THE WASHINGTON TIMES Frantic travelers stood outside the District's regional passport office yesterday awaiting passports as a Senate committee took the Bureau of Consular Affairs to task for its slow response to unprecedented demand.
Bunny Lawrence and her daughter Cameron drove to the District from Greenville, N.C. — with a stop in Richmond last night to pick up a certified copy of a birth certificate — to get a passport for a trip to France tomorrow.
The $138 hotel room in Richmond, six-hour drive, fuel costs and two missed days of work were the least of their worries as they waited. They have had friends miss trips because they didn’t get passports in time and they didn’t want the same fate.
The Lawrences got an appointment yesterday by calling Rep. Walter B. Jones, North Carolina Republican. Members of the Senate Foreign Relations Committee said they have been inundated with similar frantic calls and have had trouble themselves getting through to passport offices. There is now a line outside the passport office exclusively for people with letters from their congressmen.
The Western Hemisphere Travel Initiative prompted unprecedented passport demand that has overwhelmed the Bureau of Consular Affairs. The program made it mandatory for U.S. citizens to carry the document to return from Mexico, Canada, Bermuda and the Caribbean. Phase one, covering air travel, has been postponed until Sept. 30. Phase two, covering land and sea crossings, is scheduled to go into effect in January. But the House last week postponed that to June 1, 2009, because of the problems implementing phase one.
Assistant Secretary of State for Consular Affairs Maura Harty took responsibility for the massive delays in getting a passport and told the committee that the wait for a non-expedited passport should be down from 12 to eight weeks by Sept. 30. Wait times should be back to six weeks — the typical length before the September 11, 2001-prompted changes went into effect — by the end of the year.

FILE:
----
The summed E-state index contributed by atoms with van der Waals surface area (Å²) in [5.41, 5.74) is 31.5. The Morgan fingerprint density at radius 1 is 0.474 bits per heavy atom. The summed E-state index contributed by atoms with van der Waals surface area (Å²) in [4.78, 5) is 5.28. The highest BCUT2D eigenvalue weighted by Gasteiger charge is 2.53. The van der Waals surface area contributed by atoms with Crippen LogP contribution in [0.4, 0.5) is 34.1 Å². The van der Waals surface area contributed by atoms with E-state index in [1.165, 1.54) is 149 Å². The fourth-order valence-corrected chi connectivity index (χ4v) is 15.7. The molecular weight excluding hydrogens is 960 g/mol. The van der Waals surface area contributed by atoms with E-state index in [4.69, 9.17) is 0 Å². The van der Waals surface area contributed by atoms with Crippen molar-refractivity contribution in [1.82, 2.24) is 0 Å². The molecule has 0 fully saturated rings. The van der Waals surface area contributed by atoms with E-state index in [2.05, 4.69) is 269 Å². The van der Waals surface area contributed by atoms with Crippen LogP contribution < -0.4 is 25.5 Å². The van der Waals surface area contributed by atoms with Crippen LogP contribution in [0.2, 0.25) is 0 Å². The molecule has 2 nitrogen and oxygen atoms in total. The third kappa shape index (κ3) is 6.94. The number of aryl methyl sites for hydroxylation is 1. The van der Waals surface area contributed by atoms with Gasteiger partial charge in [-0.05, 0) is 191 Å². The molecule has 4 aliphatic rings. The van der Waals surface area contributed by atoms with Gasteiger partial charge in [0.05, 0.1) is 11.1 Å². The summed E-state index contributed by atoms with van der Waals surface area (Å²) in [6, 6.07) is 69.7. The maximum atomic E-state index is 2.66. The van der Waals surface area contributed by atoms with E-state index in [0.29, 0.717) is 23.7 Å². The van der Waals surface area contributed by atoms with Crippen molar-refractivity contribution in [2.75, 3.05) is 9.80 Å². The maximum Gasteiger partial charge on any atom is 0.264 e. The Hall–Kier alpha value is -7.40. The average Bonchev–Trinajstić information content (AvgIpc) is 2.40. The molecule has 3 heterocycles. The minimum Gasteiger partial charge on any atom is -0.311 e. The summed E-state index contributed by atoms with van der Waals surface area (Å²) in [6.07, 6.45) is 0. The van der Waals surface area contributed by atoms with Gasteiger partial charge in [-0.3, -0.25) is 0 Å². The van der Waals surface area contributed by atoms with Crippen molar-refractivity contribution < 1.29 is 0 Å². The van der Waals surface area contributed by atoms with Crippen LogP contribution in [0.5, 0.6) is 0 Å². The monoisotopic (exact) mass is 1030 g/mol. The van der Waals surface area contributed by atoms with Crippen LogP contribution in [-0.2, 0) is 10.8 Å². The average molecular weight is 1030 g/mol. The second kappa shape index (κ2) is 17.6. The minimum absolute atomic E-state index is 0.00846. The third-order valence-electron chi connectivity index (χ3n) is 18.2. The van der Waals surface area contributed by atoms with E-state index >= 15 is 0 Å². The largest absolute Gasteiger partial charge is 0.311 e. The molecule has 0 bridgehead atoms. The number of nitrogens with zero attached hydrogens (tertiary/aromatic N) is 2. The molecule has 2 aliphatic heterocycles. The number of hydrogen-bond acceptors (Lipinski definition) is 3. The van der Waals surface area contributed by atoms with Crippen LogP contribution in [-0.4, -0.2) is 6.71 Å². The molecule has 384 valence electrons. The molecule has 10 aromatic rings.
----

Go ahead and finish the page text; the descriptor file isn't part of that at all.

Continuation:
About 2.95 million passports — about eight weeks worth of work — are pending, she said.
She also promised that the administration will be “very flexible” when it comes to implementing the land and sea portion of the Western Hemisphere Travel Initiative.
“It’s caused a great deal of consternation,” said Sen. Bill Nelson, Florida Democrat, who led yesterday’s hearing.
“The State Department has had over two years to plan for and implement the new policy for requiring passports for traveling to Canada, Mexico and the Caribbean,” said Mr. Nelson, whose office has received more than 1,000 requests for help getting a passport. “We want to know who is accountable and why this mess has happened.”
“We simply did not anticipate American citizens’ willingness to comply so quickly,” she said, adding that 5.4 million passport applicants rushed the system from January to March, far more than anticipated.
The bureau hired 2,588 additional employees since 2005, she said.
Mr. Nelson urged the bureau — going so far as to suggest the committee would introduce legislation — to issue refunds to travelers who paid $60 extra for expedited passport service but did not receive it. Expedited passports are supposed to arrive within two to three weeks.